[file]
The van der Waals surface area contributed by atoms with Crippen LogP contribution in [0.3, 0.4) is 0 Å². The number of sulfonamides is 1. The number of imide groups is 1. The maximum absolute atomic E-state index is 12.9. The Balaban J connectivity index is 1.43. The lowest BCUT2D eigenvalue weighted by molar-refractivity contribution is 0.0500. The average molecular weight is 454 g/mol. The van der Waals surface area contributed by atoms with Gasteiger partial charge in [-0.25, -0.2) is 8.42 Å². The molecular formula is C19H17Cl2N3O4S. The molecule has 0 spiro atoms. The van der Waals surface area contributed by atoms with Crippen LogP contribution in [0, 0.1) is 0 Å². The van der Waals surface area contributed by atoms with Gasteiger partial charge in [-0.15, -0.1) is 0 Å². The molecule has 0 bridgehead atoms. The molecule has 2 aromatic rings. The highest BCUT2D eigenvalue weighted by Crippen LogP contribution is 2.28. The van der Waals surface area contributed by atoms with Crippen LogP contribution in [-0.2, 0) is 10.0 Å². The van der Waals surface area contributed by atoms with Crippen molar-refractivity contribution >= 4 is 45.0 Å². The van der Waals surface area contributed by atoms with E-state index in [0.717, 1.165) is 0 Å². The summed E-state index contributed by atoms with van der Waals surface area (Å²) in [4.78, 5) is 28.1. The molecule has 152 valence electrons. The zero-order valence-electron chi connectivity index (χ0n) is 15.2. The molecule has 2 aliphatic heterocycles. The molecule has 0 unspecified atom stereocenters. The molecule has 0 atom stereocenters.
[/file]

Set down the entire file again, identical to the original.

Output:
The van der Waals surface area contributed by atoms with Crippen LogP contribution in [0.3, 0.4) is 0 Å². The number of sulfonamides is 1. The number of imide groups is 1. The maximum absolute atomic E-state index is 12.9. The Balaban J connectivity index is 1.43. The lowest BCUT2D eigenvalue weighted by molar-refractivity contribution is 0.0500. The average molecular weight is 454 g/mol. The van der Waals surface area contributed by atoms with Gasteiger partial charge in [-0.25, -0.2) is 8.42 Å². The molecular formula is C19H17Cl2N3O4S. The molecule has 0 spiro atoms. The van der Waals surface area contributed by atoms with Crippen LogP contribution in [0, 0.1) is 0 Å². The van der Waals surface area contributed by atoms with Gasteiger partial charge in [-0.15, -0.1) is 0 Å². The molecule has 0 bridgehead atoms. The molecule has 2 aromatic rings. The highest BCUT2D eigenvalue weighted by Crippen LogP contribution is 2.28. The van der Waals surface area contributed by atoms with Crippen LogP contribution in [-0.2, 0) is 10.0 Å². The van der Waals surface area contributed by atoms with Crippen molar-refractivity contribution >= 4 is 45.0 Å². The van der Waals surface area contributed by atoms with E-state index in [0.717, 1.165) is 0 Å². The summed E-state index contributed by atoms with van der Waals surface area (Å²) in [4.78, 5) is 28.1. The molecule has 152 valence electrons. The zero-order valence-electron chi connectivity index (χ0n) is 15.2. The molecule has 2 aliphatic heterocycles. The molecule has 0 unspecified atom stereocenters. The molecule has 0 atom stereocenters.